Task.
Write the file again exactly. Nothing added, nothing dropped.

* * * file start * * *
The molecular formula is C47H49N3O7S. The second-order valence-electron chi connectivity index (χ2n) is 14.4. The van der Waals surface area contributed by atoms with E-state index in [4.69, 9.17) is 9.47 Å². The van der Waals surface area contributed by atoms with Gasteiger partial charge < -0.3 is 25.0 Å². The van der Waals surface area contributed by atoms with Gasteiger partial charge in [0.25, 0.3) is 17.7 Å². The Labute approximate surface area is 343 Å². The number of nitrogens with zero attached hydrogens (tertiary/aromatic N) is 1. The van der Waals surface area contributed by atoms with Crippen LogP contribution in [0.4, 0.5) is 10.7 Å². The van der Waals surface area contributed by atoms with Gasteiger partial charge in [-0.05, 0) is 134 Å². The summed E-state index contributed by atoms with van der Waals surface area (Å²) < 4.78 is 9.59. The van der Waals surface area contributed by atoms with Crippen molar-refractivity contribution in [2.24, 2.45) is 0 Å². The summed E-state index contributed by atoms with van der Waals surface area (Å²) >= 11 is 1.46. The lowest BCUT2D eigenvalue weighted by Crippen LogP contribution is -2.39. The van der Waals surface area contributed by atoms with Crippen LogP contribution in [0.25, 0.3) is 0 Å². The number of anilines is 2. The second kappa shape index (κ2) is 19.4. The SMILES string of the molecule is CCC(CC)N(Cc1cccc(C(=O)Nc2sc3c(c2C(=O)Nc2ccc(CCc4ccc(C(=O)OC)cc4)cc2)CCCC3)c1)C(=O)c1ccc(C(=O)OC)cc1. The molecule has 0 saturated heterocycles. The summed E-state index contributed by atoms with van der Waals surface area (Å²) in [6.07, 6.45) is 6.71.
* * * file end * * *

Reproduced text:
The molecular formula is C47H49N3O7S. The second-order valence-electron chi connectivity index (χ2n) is 14.4. The van der Waals surface area contributed by atoms with E-state index in [4.69, 9.17) is 9.47 Å². The van der Waals surface area contributed by atoms with Gasteiger partial charge < -0.3 is 25.0 Å². The van der Waals surface area contributed by atoms with Gasteiger partial charge in [0.25, 0.3) is 17.7 Å². The Labute approximate surface area is 343 Å². The number of nitrogens with zero attached hydrogens (tertiary/aromatic N) is 1. The van der Waals surface area contributed by atoms with Crippen LogP contribution in [0.4, 0.5) is 10.7 Å². The van der Waals surface area contributed by atoms with Gasteiger partial charge in [-0.05, 0) is 134 Å². The summed E-state index contributed by atoms with van der Waals surface area (Å²) < 4.78 is 9.59. The van der Waals surface area contributed by atoms with Crippen molar-refractivity contribution in [2.24, 2.45) is 0 Å². The summed E-state index contributed by atoms with van der Waals surface area (Å²) >= 11 is 1.46. The lowest BCUT2D eigenvalue weighted by Crippen LogP contribution is -2.39. The van der Waals surface area contributed by atoms with Crippen LogP contribution in [0.25, 0.3) is 0 Å². The number of anilines is 2. The second kappa shape index (κ2) is 19.4. The SMILES string of the molecule is CCC(CC)N(Cc1cccc(C(=O)Nc2sc3c(c2C(=O)Nc2ccc(CCc4ccc(C(=O)OC)cc4)cc2)CCCC3)c1)C(=O)c1ccc(C(=O)OC)cc1. The molecule has 0 saturated heterocycles. The summed E-state index contributed by atoms with van der Waals surface area (Å²) in [6.07, 6.45) is 6.71.